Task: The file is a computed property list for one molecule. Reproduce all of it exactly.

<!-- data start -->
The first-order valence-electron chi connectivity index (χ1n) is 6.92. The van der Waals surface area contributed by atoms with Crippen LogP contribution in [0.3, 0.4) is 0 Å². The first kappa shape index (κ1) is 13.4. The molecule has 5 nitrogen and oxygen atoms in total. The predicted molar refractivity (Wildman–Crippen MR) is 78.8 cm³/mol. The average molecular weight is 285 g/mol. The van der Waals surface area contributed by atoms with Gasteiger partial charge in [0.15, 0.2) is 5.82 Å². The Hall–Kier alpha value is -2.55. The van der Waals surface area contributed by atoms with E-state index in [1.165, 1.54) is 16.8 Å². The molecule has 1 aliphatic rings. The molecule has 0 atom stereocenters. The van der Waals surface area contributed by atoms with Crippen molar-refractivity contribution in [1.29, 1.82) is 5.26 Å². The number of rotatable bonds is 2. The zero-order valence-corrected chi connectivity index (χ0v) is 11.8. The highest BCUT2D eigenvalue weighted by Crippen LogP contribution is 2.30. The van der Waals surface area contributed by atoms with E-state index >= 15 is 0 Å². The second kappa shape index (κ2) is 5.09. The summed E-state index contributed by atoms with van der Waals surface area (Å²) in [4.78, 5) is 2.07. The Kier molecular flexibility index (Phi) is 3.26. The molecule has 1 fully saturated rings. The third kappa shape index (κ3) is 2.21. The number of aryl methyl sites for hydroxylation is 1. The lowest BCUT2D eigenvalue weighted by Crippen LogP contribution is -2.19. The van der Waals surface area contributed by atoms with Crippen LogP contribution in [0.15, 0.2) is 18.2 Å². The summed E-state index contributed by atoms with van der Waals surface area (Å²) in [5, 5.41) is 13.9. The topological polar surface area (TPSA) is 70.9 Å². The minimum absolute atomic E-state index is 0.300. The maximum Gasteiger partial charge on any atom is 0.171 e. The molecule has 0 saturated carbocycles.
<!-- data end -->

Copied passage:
The first-order valence-electron chi connectivity index (χ1n) is 6.92. The van der Waals surface area contributed by atoms with Crippen LogP contribution in [0.3, 0.4) is 0 Å². The first kappa shape index (κ1) is 13.4. The molecule has 5 nitrogen and oxygen atoms in total. The predicted molar refractivity (Wildman–Crippen MR) is 78.8 cm³/mol. The average molecular weight is 285 g/mol. The van der Waals surface area contributed by atoms with Gasteiger partial charge in [0.15, 0.2) is 5.82 Å². The Hall–Kier alpha value is -2.55. The van der Waals surface area contributed by atoms with E-state index in [1.165, 1.54) is 16.8 Å². The molecule has 1 aliphatic rings. The molecule has 0 atom stereocenters. The van der Waals surface area contributed by atoms with Crippen molar-refractivity contribution in [1.29, 1.82) is 5.26 Å². The number of rotatable bonds is 2. The zero-order valence-corrected chi connectivity index (χ0v) is 11.8. The highest BCUT2D eigenvalue weighted by Crippen LogP contribution is 2.30. The van der Waals surface area contributed by atoms with E-state index >= 15 is 0 Å². The second kappa shape index (κ2) is 5.09. The summed E-state index contributed by atoms with van der Waals surface area (Å²) in [4.78, 5) is 2.07. The Kier molecular flexibility index (Phi) is 3.26. The molecule has 1 fully saturated rings. The third kappa shape index (κ3) is 2.21. The number of aryl methyl sites for hydroxylation is 1. The lowest BCUT2D eigenvalue weighted by Crippen LogP contribution is -2.19. The van der Waals surface area contributed by atoms with Crippen LogP contribution in [0.15, 0.2) is 18.2 Å². The summed E-state index contributed by atoms with van der Waals surface area (Å²) in [5, 5.41) is 13.9. The topological polar surface area (TPSA) is 70.9 Å². The minimum absolute atomic E-state index is 0.300. The maximum Gasteiger partial charge on any atom is 0.171 e. The molecule has 0 saturated carbocycles.